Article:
You can tell from their faces that something has gone wrong. But I'm the one who knows straightaway that the mayor has found a body. And I know who it is.

This is the tale of three fourteen-year-old girls and a volatile combination of lies, jealousy and perversion that ends in tragedy. Except the tragedy is even darker and more tangled than their tight-knit community has been persuaded to believe.

Blackly funny and with a surreal edge to its portrait of a northern English town, Jenn Ashworth's gripping novel captures the intensity of girls' friendships and the dangers they face in a predatory adult world they think they can handle. And it shows just how far that world is willing to let sentiment get in the way of the truth."

Not sure if the dark humor will be my style but it does sound like a bit of a twisty psychological mystery/thriller type, and those always keep me flipping the pages... The cover isn't really showy but I think the subtle dark tone probably suits the story, and I like that her head is turned away so we don't see her face.

Queen of Hearts by Martha Brooks

Goodreads' description:

"Coming of age in a hospital bed—a deeply affecting portrait of a teen's journey through a TB sanatorium in the 1940s

On the prairies of Canada during World War II, a girl and her two young siblings begin a war of their own. Stricken with tuberculosis, they are admitted to a nearby sanatorium. Teenager Marie Claire is headstrong, angry, and full of stubborn pride. In a new strange land of TB exiles she must “chase the cure,” seek privacy where there is none, and witness the slow wasting decline of others. But in this moving novel about fighting a way back to normal life, it is the thing that sets back Marie Claire the most—the demise of her little brother—that also connects her with the person who will be instrumental in helping her recover."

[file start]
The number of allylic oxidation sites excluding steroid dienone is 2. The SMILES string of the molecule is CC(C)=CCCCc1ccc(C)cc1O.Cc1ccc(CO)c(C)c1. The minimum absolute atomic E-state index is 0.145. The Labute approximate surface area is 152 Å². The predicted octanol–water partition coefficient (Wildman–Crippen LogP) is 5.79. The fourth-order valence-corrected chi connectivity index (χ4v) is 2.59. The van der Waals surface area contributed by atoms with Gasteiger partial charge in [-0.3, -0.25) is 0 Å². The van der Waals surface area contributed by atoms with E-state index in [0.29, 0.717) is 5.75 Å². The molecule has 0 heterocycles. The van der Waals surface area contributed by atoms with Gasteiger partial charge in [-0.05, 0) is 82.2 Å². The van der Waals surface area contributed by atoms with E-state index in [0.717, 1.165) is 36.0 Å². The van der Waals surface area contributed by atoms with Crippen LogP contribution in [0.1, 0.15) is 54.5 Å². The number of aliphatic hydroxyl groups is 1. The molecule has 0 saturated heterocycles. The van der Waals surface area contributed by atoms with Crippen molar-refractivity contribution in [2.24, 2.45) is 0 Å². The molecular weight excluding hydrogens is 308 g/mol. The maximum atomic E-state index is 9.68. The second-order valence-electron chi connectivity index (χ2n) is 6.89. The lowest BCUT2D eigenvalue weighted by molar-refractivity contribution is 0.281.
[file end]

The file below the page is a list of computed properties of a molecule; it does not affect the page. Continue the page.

Yay, a novel set in Canada! Such a rare breed. I don't know that much about the sanatoriums and TB patients back in the 1940s, so I'm interested to find out more. I'm not crazy about the cover, but I do think it evokes the time period very well. (Although the poor author's name is so small you can barely make it out!)

What books are you waiting on?

April 26, 2011

Top Ten Tuesday: Literary Mean Girls

This fabulous meme is hosted by The Broke and The Bookish, and this week's topic is mean girls. Oh, how to choose only 10...

In no particular order:

1.) Hattie from Ella Enchanted – oh, how she grates on the nerves. I hate the way she manipulates Ella for her own ends once she finds out about Ella's obedience curse. She's so stuck-up, selfish and smug that every time I read it I get all indignant all over again on Ella's behalf.

2.) Alice from Beautiful Malice – there's something more than a little wrong with Alice. I think she has histrionic or borderline personality disorder, perhaps; whatever it is, it makes her extremely unstable mentally and emotionally and very controlling when it comes to her "friends."

3.) Lina from the Luxe series – actually, most of the characters in the Luxe series are morally reprehensible, but Lina is somehow worse than the others because she is so desperate to rise in the social ranks that she'll do absolutely anything to keep her standing. Penelope, at least, is mean out of revenge and what she thinks is love; Lina is mean just to feather her own nest.

4.) Sally Biddle from the Boston Jane series – she is just plain infuriating. Basically, a snotty, condescending bully in nice clothes, with a real talent for knowing exactly where someone's weak spot is.

5.) Selia from The Goose Girl – I know I've mentioned her before on these lists, but she really is the lowest of the low. Gifted with people-speak magic, she uses her talent abominably to wrap everyone around her little finger and get precisely what she wants.